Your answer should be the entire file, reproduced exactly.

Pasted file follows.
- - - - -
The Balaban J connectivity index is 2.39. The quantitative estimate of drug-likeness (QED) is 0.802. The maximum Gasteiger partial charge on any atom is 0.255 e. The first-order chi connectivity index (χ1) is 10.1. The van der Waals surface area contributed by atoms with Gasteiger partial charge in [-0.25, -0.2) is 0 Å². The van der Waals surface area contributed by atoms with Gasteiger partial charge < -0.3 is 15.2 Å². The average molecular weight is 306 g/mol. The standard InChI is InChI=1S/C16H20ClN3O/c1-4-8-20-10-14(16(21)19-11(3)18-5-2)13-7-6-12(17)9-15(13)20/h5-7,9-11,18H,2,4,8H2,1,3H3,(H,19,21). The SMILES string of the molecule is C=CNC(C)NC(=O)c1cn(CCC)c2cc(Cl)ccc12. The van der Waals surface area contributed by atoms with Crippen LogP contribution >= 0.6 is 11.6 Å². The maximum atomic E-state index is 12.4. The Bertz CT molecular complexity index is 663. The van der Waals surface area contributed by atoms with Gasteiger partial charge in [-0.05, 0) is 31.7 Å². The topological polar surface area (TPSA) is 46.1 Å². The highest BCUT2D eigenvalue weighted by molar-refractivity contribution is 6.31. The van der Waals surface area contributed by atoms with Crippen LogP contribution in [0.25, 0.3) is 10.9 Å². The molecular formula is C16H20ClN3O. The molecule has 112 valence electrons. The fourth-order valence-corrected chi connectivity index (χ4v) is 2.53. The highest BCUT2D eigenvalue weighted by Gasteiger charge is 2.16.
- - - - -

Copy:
The Balaban J connectivity index is 2.39. The quantitative estimate of drug-likeness (QED) is 0.802. The maximum Gasteiger partial charge on any atom is 0.255 e. The first-order chi connectivity index (χ1) is 10.1. The van der Waals surface area contributed by atoms with Gasteiger partial charge in [-0.25, -0.2) is 0 Å². The van der Waals surface area contributed by atoms with Gasteiger partial charge < -0.3 is 15.2 Å². The average molecular weight is 306 g/mol. The standard InChI is InChI=1S/C16H20ClN3O/c1-4-8-20-10-14(16(21)19-11(3)18-5-2)13-7-6-12(17)9-15(13)20/h5-7,9-11,18H,2,4,8H2,1,3H3,(H,19,21). The SMILES string of the molecule is C=CNC(C)NC(=O)c1cn(CCC)c2cc(Cl)ccc12. The van der Waals surface area contributed by atoms with Crippen LogP contribution >= 0.6 is 11.6 Å². The maximum atomic E-state index is 12.4. The Bertz CT molecular complexity index is 663. The van der Waals surface area contributed by atoms with Gasteiger partial charge in [-0.05, 0) is 31.7 Å². The topological polar surface area (TPSA) is 46.1 Å². The highest BCUT2D eigenvalue weighted by molar-refractivity contribution is 6.31. The van der Waals surface area contributed by atoms with Crippen LogP contribution in [0.25, 0.3) is 10.9 Å². The molecular formula is C16H20ClN3O. The molecule has 112 valence electrons. The fourth-order valence-corrected chi connectivity index (χ4v) is 2.53. The highest BCUT2D eigenvalue weighted by Gasteiger charge is 2.16.